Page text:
First published in EPLAW, January 2021.
In this judgment Nicholas Caddick QC, sitting as a Deputy High Court Judge, found Coloplast’s patent for a “comfort layer” for an ostomy bag invalid for obviousness over the common general knowledge and also over five separate prior art citations. The lengthy judgment also deals with Coloplast’s claim that Salts’ “Confidence BE” range of ostomy bags infringes the patent as well as Salts’ rejected claims for (i) lack of novelty; (ii) AgrEvo obviousness; (iv) insufficiency; and (v) added matter.
Coloplast A/S (“Coloplast”) is the proprietor of European Patent (UK) 2 854 723 (“EP 723”) entitled “Comfort layer for a collecting bag”. Salts launched a range of ostomy bags (the “Confidence BE” range) around November 2017 and, in April 2019, Coloplast initiated proceedings against Salts for infringement of EP 723. Salts disputed infringement and counterclaimed for invalidity of the patent.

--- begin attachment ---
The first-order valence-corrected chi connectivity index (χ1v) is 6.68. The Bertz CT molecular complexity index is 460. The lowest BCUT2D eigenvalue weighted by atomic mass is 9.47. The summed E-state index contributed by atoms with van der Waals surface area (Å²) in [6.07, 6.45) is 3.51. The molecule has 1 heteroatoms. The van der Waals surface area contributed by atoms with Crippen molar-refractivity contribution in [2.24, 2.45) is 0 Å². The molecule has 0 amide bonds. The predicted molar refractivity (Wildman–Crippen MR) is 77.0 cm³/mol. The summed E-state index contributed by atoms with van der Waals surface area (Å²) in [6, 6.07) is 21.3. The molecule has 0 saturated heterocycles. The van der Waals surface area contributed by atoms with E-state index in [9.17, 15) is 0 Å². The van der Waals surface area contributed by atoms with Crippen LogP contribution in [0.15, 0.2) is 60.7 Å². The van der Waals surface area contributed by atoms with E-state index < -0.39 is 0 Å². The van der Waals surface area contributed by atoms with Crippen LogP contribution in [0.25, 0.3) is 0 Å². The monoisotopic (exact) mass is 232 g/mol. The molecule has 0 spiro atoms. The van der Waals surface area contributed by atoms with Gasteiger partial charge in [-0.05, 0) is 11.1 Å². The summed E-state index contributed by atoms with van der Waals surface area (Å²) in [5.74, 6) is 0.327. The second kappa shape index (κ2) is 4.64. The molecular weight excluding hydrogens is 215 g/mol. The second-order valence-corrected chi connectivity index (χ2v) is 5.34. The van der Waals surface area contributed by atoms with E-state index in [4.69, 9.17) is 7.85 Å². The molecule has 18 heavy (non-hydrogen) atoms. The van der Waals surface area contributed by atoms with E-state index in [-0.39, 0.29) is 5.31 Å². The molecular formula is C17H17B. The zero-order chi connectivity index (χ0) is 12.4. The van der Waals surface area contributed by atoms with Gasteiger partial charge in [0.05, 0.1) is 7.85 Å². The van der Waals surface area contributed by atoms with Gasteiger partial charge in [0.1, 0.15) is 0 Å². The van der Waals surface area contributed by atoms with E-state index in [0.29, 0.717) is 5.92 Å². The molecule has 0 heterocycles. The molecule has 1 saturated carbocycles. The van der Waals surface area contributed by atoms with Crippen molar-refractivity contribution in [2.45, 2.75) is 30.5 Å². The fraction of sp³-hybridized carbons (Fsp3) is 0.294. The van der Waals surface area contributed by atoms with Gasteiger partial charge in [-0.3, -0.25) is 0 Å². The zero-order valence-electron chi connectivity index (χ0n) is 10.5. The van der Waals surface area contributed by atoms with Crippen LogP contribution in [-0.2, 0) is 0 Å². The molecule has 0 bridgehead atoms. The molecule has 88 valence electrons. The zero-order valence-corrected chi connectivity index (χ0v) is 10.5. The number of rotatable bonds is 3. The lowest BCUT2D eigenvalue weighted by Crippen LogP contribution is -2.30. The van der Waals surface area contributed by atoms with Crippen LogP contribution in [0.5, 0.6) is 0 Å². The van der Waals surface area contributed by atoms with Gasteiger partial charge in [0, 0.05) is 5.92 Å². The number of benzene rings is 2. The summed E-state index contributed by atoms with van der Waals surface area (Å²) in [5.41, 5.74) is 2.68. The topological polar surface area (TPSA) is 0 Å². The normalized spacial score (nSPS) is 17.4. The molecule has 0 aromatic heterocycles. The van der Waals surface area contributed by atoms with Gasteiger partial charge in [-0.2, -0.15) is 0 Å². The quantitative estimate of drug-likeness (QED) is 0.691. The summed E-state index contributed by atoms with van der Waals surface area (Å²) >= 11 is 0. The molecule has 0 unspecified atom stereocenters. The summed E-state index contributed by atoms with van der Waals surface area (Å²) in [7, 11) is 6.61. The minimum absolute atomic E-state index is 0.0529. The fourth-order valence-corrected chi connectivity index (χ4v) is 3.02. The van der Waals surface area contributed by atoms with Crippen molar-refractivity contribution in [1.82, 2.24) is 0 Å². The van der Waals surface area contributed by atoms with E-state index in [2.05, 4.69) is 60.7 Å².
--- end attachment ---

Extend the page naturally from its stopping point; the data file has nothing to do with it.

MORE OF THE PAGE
Skilled Person and Common General Knowledge (“CGK”)
Ostomy bags are used to collect body waste that is discharged through an ostomy or stoma (a surgically created opening in the lower intestine or urinary tract). The Deputy Judge held that the relevant skilled person had a practical interest in the design of such bags including knowledge of the manufacturing processes and materials used for such bags.
For functional reasons ostomy bags must be made of an impermeable material (the barrier layer). However, if this layer is in direct contact with the patient’s skin it may cause discomfort due to condensation or perspiration and it may also make an undesirable rustling noise. A “comfort layer” is therefore added to the ostomy bag of the patent in order to reduce this moisture and noise, thereby improving comfort and dignity for the patient. Comfort layers were not a new concept at the priority date of EP 723 thus it was the particular characteristics of the Coloplast comfort layer that were claimed to be inventive.